International Trade Minister Ed Fast will lead a trade mission to Israel July 21 to 24 that will focus on improving business ties and updating the Canada-Israel Free Trade Agreement.
“We are committed to modernizing the Canada-Israel Free Trade Agreement (CIFTA), and these negotiations will feature prominently in my discussions on the trip,” Fast said in a statement last week. “Our economic partnership is a key aspect of our abiding bilateral friendship, and we remain fully committed to expanding trade ties with Israel.”
The announcement was praised by Israeli Ambassador Rafael Barak. “The Fast visit is very important to further develop the good economic ties between Israel and Canada,” Barak said, adding that the visit builds on other initiatives that bring together firms from both countries.
Canada-Israel business connections continue to grow, he said, noting the recent acquisition of two Israeli start-ups by Canadian industry leaders, BlackBerry, which acquired WatchDox, and Intuit, which purchased Porticor.
“We hope and anticipate that the free trade agreement between the countries is upgraded and updated,” Barak said. “I hope that during this visit this agreement will be signed.”
The July trade mission is meant to build on momentum created by Prime Minister Stephen Harper’s visit to Israel in January 2014. Since then, there have been several announcements of projects to bring together Canadian and Israeli firms.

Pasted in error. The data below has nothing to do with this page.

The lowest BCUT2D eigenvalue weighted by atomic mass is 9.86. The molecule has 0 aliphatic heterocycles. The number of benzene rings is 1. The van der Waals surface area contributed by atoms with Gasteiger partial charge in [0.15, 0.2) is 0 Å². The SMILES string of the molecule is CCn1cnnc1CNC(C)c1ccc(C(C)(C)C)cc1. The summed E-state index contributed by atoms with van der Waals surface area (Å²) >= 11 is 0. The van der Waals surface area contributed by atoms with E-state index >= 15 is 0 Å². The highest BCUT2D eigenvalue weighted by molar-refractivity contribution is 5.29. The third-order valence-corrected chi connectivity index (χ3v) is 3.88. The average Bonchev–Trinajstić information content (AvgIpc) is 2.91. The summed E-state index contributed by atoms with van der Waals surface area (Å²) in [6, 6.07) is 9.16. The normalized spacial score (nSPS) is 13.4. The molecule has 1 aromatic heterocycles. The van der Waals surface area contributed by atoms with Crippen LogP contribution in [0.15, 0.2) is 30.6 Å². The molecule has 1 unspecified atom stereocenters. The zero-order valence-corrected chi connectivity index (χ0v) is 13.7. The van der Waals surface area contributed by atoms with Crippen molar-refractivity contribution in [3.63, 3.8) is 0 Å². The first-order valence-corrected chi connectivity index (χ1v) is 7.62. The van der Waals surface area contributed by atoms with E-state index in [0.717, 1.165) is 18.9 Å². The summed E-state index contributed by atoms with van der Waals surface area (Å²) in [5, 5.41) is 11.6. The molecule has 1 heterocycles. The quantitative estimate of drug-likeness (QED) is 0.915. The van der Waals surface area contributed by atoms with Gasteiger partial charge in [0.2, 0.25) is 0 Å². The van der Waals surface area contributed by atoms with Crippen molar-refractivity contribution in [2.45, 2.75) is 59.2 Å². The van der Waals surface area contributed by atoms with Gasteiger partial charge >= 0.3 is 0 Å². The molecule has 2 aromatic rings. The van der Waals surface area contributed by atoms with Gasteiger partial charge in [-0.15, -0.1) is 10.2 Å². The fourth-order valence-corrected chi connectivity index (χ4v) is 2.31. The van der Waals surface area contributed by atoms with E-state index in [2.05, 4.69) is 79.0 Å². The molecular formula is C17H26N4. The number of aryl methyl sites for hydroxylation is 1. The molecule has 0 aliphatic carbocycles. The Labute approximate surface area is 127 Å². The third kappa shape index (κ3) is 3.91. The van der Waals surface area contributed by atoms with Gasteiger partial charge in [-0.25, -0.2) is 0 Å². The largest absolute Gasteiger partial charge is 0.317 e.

Ottawa has pledged a total of $50 million over five years in financial assistance to Canadian small and medium enterprises for market research and participation in trade missions, as part of Canada’s 2015 Economic Action Plan. It’s expected this funding will help between 500 and 1,000 Canadian entrepreneurs per year reach their full export potential.
CIFTA came into effect in January 1997. It eliminated tariffs on industrial products and some agricultural and fisheries products. Since its inception, Canada-Israel bilateral merchandise trade has more than doubled.
Bilateral merchandise trade between the two countries reached nearly $1.6 billion in 2014, an increase of 8.2 per cent over the previous year. Bilateral trade in services was $401 million in 2013, a nearly 10 per cent increase over 2012.
“This trade mission will provide on-the-ground support to Canadian companies, especially small-and medium-sized enterprises, as they take advantage of opportunities in one of the most dynamic economies in the Middle East,” Fast said. “One of my main roles on the trade mission will be that of Canada’s chief trade commissioner – helping to sell Canada’s world-class products in the Israeli market.”
Max Moncaster, Fast’s press secretary, said among the sectors targeted for growth by Canada are agriculture and agri-tech, as well as defence and security.
Last week, Fast was in Toronto to meet with representatives of the Centre for Israel and Jewish Affairs (CIJA) and stakeholders who do business in Israel. The roundtable aimed to gather advice on what works best in Israel and what possible business ties could be exploited, Moncaster said.
Israel is a priority market under Canada’s Global Markets Action Plan (GMAP), Fast said. “Our economic partnership is a key aspect of our abiding bilateral friendship, and we remain fully committed to expanding trade ties with Israel."